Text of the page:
Tuesday, January 09, 2007

Ravens and Arabians: Hebrew with and without points in English

I came across a fascinating explanation of Hebrew as an unvoweled language and the fucntion of the vowel points (nekkudot). Typically one sees an example like this: typclly n ss n xmpl lk ths.

While helpful, it doesn't really show what Hebrew is like.

This interesting book, The Parchments of the Faith by George Edmands Merrill published in 1894 by the American Baptist Publication Society, does the best job I've ever seen of it because it combined words in English as they would be in Hebrew ("and the ravens" are three words in English, but just one, והערבים, in Hebrew--"nd th rvns" less accurately shows what Hebrew is like than "ndthrvns"). In addition, the vowel letters are formatted the way nekkudot are, dotting the consonants.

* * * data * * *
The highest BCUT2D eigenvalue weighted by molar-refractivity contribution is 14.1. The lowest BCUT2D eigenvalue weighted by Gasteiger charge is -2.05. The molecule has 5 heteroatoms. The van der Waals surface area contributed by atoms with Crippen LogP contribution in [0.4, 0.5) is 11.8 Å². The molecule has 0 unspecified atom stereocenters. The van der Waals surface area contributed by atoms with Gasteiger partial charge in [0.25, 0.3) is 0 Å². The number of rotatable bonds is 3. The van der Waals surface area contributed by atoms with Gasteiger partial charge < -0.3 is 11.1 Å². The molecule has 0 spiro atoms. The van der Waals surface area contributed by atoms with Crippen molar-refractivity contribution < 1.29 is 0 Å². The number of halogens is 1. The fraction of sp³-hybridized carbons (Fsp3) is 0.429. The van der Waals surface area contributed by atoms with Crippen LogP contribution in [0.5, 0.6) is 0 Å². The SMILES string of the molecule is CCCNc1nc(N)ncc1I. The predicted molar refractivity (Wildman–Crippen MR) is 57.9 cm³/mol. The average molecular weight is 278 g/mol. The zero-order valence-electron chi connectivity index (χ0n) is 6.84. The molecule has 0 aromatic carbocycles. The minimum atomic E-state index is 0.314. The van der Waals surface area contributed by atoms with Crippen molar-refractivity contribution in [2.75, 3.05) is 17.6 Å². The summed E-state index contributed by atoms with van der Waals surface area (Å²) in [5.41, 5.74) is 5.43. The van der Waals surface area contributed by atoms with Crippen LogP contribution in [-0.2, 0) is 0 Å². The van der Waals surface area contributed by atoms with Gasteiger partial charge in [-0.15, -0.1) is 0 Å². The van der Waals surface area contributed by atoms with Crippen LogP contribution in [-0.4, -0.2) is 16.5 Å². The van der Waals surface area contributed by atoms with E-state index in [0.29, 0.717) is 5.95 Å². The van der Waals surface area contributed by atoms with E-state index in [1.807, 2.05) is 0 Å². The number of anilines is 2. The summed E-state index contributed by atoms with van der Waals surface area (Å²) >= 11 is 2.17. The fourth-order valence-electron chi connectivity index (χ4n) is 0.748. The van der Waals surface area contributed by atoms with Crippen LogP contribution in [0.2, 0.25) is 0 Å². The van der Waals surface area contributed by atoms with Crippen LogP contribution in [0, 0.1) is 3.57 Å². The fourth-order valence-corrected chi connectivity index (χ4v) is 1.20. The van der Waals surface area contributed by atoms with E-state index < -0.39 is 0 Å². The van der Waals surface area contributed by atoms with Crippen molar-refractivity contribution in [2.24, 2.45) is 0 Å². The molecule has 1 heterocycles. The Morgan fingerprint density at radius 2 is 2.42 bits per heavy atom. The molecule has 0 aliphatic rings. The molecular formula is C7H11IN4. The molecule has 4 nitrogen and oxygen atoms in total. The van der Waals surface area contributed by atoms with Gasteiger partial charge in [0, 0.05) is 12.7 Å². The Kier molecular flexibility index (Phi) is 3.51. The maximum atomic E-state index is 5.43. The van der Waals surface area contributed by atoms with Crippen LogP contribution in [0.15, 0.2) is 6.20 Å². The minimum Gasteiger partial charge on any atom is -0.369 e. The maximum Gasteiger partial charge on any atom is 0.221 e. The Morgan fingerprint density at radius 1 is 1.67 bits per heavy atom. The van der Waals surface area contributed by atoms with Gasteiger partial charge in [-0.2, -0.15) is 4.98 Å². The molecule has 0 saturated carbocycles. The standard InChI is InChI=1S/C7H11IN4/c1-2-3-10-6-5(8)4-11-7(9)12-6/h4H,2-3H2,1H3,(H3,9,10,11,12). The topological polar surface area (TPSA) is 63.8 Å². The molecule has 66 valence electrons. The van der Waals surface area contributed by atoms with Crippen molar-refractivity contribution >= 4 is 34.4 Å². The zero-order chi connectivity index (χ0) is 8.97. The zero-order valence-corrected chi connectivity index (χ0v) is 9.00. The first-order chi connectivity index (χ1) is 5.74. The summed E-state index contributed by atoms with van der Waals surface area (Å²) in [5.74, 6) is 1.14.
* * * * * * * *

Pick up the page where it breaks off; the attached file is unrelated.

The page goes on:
Last but not least, the specific example, wherein it is pointed out that והארבים could read ve-ha-arabim, "and the Arabians," as well as ve-ha-orvim, "and the ravens" is quite interesting--but note: although its a great example which shows the usefulness of nekkudot, it is in fact misleading, as "and the Arabians" would be spelled והערבים and not והארבים. D'oh!


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